Excerpted from The Black Scholar, Vol. 47, Aug. 2017

By Jessica Marie Johnson and Mark Anthony Neal

Black Code Studies is queer, femme, fugitive, and radical. As praxis and methodology, it waxes insurgent. It refutes conceptions of the digital that remove black diasporic people from engagement with technology, modernity, or the future. It centers black thought and cultural production across a range of digital platforms, but especially social media, where black freedom struggles intersect with black play and death in polymorphic and polyphonic intimacy.

Black Code Studies roots itself in the challenge of living in the wake of black people rendered inhuman, non-existent, and disposable by the slave ship, the plantation, the colonial state, the prison, the border. Facing devastation again and again, black folks need in and for each other becomes both time-traveling desire and reservoir knowledge. As Gumbs shows, our oracle work seeps up and through tools, structures, analog and digital architecture we were never meant to survive much less occupy.

When Cramer and Raengo declare that “black code studies emerges as a way to prepare black studies for an increasingly complex set of cultural rhythms and temporalities,” they capture the context in which this special issue appears in your hands. “Black Code” was conceived at a particular moment in the history of race—or, perhaps more apropos, Blackness—and the digital. In 2002, Alondra Nelson gathered geeks, freaks, and global nerds of color around “Afrofuturism.” Their work—and Nelson’s listserv organizing praxis—pre-dated social media platforms like Twitter, Tumblr, and Facebook. Broadband was not a “public” good yet.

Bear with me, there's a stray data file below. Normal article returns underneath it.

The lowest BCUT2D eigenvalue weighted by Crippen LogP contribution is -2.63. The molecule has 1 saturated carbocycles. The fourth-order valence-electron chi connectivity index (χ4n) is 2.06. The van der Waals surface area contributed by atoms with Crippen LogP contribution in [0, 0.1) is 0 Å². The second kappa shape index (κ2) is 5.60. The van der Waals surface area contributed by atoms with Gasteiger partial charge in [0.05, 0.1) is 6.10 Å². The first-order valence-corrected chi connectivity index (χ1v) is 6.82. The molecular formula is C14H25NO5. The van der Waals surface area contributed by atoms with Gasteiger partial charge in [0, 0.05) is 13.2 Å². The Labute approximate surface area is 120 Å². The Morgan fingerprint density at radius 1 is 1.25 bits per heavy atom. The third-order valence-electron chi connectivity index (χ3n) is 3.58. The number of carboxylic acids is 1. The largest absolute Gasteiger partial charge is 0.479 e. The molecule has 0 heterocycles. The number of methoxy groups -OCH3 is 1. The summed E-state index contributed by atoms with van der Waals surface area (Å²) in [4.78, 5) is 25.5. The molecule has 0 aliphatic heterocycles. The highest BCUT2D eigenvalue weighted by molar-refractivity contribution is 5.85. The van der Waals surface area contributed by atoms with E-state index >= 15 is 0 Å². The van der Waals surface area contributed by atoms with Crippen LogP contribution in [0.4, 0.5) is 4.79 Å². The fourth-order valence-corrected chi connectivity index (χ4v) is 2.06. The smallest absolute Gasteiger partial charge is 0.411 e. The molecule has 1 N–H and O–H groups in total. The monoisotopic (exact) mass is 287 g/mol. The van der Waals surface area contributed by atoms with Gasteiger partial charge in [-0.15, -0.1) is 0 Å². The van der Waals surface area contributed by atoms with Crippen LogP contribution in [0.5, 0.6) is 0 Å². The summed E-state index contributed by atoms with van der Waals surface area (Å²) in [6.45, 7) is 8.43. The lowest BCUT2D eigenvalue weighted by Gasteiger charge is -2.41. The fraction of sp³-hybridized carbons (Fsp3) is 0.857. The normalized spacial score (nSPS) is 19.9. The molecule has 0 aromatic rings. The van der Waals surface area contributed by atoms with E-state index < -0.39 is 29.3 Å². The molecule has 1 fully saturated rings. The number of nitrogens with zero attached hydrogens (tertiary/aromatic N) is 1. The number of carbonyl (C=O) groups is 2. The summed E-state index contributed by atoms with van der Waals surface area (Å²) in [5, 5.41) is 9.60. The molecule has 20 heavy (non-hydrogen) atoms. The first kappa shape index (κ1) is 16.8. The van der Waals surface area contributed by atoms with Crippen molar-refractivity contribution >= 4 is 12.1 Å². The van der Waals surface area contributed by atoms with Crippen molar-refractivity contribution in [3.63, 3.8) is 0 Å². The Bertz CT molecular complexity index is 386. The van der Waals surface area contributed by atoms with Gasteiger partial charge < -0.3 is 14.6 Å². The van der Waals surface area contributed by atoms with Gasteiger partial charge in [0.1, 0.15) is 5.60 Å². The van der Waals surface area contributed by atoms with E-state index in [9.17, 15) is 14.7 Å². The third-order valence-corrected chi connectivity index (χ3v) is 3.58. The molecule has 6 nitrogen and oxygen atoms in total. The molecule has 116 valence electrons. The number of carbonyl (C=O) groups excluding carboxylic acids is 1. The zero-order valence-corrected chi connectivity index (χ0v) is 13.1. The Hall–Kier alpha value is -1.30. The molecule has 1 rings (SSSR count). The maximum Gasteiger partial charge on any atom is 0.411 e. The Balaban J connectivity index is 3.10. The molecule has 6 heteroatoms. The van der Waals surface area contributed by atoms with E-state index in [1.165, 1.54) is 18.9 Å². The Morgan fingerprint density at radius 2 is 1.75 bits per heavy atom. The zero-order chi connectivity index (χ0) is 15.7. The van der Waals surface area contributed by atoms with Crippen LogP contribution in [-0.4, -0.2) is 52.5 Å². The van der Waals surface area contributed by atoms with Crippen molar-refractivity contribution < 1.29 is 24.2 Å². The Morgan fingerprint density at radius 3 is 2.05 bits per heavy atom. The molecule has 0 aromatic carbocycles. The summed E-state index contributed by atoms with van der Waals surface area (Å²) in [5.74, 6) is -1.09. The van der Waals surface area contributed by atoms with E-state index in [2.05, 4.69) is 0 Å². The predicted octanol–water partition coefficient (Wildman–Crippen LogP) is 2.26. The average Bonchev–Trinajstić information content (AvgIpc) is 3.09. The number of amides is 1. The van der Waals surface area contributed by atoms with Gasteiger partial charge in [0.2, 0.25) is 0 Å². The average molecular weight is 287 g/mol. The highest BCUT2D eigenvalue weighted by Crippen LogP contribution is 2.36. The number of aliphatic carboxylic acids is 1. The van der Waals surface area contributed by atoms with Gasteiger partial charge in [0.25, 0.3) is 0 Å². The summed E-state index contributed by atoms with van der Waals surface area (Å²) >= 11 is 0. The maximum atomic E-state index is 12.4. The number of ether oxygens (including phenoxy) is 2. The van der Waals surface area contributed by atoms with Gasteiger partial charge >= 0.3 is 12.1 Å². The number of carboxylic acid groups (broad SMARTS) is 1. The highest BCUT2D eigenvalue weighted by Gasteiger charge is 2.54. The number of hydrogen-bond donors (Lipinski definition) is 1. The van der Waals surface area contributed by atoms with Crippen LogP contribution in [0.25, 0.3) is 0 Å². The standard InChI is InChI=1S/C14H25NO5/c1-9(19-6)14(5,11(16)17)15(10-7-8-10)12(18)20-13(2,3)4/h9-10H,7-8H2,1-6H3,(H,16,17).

Fifteen years later, protecting and imagining Black Futures is a rallying cry in the face of immediate and structural racial violence. When new platforms or syntax (i.e., hashtags) appear, as Conley shows, black feminists reappropriate them for their own use despite having been created by tech companies for capitalistic pursuits. Protecting our black digital presence is about protecting a future in which our physicality may not matter in the same way that it has in the past.

As praxis, Black Code Studies moves beyond the dyad Black + Digital, transgressive as that pairing has proven to be. It is the viral blackness that, described by Wade, “subverts social hierarchies by putting the needs and desires of Black bodies at the center.” It is the #Blktwitterstorians hashtag, created by Brown and Crutchfield to highlight black historians and history. It is blackness as a deep humanism and affect(ion) that confronts, as Driscoll shows, the biopolitics of the hexadecimal, and, as Greene-Hayes and James discuss, the biopolitics of organizing and everyday antiblackness.

Black Code Studies rejects formulations of Black Studies that tie intellectual production only to institutional structures or the digital humanities only to grant-seeking projects with university affiliations. Black thought, art, and activist work manifests in many forms. Barely scratching the surface, this special issue represents the possibilities and difficulties digital work faces within existing academic publishing models and of constraining Black Code Studies to text form. Although the work in this special issue appears in analog form, the contributors gathered here include practitioners and non-practitioners, whose projects beyond these texts we encourage you to explore, engage, and participate in. We thank you, all of you, for your work.

We conspire to abscond. We will shapeshift into being again. Soon.